The verbal arts are related to one another, particularly through the means by which we teach them. Since the verbal arts are skills, not terminating subjects, they are taught throughout the curriculum. But as we focus on teaching them singularly, how can we do so in a way that most naturally leads to teaching the others? For instance, in the 2nd Grade, how can grammar be taught in such a way that naturally leads into and resonates with dialectic? Or, in 11th Grade, how can Rhetoric be taught in such a way that draws from the student’s competency of Grammar? The short answer is: The Common Topics. Join this session to learn why and how.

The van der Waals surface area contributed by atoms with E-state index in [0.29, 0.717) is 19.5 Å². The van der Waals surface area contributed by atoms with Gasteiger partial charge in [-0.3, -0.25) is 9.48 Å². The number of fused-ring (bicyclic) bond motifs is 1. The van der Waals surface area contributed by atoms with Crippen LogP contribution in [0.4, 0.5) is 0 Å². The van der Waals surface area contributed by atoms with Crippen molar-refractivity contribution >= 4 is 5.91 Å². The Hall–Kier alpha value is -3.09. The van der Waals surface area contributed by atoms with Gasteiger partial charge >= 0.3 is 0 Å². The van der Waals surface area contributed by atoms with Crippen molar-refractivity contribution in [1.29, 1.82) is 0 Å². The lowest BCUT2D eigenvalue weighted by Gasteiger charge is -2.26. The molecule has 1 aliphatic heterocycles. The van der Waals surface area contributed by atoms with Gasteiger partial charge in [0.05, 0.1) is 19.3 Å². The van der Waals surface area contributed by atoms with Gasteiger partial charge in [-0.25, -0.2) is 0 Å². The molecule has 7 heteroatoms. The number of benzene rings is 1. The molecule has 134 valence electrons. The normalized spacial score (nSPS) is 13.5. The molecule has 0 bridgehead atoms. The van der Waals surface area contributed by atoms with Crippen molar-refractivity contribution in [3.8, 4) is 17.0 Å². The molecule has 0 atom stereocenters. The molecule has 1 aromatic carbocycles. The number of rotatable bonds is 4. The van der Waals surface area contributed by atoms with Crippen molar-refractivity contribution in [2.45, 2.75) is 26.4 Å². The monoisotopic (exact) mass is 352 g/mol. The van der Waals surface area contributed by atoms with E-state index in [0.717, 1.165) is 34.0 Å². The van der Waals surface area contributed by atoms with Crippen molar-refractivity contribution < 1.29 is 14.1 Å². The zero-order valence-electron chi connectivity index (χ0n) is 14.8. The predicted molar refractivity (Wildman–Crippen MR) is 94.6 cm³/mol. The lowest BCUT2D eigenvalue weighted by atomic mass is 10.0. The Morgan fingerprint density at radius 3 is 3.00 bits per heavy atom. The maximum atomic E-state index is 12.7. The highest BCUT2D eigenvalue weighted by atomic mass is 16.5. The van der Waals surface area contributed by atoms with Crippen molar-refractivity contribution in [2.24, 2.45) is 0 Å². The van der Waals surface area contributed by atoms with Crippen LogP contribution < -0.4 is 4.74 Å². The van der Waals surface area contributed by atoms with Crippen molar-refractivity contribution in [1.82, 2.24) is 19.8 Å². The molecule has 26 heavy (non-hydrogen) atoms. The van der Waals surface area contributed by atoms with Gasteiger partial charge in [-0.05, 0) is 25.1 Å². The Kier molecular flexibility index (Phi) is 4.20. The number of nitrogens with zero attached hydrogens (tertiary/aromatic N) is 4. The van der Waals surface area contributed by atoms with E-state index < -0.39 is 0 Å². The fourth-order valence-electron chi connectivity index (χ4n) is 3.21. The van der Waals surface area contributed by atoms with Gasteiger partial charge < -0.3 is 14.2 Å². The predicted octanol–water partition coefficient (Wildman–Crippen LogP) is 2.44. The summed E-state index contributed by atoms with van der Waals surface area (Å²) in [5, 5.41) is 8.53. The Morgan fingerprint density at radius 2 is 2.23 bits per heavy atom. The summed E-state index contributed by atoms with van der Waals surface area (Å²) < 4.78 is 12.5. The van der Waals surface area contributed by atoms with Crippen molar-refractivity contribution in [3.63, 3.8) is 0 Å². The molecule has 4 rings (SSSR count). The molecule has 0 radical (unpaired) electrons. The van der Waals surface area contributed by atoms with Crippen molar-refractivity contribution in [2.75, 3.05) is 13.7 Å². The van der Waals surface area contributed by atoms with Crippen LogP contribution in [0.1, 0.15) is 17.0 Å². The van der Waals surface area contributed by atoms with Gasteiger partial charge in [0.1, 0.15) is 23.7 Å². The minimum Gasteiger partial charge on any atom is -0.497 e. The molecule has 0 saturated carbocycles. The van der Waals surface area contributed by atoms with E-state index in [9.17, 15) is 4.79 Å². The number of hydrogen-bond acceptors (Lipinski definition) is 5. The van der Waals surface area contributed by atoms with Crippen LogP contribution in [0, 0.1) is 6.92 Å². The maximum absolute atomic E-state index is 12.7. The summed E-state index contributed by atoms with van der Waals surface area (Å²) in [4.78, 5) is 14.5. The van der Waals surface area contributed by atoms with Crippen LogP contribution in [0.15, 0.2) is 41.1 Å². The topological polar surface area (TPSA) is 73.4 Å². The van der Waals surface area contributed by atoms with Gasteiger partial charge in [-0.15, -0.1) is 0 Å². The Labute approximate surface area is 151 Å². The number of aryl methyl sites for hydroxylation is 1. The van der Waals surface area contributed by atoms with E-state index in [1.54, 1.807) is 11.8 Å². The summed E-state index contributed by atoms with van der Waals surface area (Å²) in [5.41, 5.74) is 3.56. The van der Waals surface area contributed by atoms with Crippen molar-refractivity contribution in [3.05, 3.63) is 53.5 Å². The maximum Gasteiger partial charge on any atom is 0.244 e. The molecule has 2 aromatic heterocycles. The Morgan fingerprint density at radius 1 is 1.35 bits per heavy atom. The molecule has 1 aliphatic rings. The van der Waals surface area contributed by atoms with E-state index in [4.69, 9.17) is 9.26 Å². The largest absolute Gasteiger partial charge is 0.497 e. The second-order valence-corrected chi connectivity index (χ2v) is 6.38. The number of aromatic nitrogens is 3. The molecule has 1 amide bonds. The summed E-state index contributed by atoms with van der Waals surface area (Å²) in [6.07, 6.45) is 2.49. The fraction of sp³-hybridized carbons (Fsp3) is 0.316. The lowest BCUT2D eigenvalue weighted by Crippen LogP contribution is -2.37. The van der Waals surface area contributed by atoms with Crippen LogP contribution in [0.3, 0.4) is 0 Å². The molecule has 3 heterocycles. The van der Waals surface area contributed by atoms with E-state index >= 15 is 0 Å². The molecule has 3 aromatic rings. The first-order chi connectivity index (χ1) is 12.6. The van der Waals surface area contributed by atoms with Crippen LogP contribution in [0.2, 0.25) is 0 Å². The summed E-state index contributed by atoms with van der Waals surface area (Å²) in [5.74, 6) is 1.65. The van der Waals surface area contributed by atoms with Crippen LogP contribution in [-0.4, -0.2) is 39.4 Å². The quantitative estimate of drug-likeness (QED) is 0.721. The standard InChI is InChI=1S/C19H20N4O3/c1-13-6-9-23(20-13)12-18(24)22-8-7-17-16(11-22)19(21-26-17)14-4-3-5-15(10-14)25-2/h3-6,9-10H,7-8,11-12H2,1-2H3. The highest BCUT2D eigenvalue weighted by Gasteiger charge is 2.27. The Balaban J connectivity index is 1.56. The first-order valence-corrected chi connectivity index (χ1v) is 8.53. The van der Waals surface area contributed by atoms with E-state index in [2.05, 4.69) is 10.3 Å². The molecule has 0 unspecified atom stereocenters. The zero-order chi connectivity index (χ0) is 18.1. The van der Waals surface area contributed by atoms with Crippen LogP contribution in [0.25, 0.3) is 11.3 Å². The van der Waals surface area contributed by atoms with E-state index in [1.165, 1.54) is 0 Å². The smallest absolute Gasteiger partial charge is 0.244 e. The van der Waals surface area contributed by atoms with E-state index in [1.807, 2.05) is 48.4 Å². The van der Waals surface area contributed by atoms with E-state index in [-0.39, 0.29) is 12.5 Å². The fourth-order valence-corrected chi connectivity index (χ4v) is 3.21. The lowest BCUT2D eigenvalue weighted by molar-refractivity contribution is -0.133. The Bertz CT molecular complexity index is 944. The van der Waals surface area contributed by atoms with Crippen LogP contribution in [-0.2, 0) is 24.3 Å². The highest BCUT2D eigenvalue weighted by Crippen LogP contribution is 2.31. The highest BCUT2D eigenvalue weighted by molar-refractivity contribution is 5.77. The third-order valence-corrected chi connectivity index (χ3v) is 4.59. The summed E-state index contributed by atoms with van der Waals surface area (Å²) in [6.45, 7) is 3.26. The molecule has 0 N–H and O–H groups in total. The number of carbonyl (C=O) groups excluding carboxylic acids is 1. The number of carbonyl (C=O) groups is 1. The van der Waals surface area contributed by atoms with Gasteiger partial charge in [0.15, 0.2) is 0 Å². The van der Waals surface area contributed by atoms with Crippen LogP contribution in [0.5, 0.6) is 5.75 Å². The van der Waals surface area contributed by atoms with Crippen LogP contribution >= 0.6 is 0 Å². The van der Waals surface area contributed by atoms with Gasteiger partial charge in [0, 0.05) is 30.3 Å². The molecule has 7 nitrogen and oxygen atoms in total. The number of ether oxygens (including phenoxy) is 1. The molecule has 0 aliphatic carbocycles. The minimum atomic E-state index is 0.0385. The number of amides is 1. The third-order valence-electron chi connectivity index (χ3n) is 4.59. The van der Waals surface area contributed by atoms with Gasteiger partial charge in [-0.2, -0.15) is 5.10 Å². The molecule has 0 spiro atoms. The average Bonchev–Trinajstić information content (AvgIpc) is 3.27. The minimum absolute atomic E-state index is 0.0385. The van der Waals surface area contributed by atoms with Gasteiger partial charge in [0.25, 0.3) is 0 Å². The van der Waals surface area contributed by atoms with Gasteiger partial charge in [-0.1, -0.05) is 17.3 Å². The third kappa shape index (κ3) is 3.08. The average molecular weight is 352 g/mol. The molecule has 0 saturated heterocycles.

Andrew Smith is in his first year at Veritas, directing the Rhetoric curriculum and teaching theology. He has been a teacher and administrator in classical Christian schools for 15 years. Prior to joining Veritas, he was Director of Upper School at The Geneva School in Winter Park, Florida, and Head of Upper School at Westminster Academy in Memphis, Tennessee. Andrew’s academic work has focused primarily on Rhetoric, both in curriculum development and in teacher training. From 2008 to 2010, he hosted the Memphis Rhetoric Symposium, and since then he has been a consultant and teacher trainer for several schools. Andrew has a bachelor’s degree in history from the University of Memphis, a master’s degree in divinity from Samford University and master’s degree in philosophy from the University of Memphis. He and his wife, Keri, have four children, spanning in age from 7 to 17.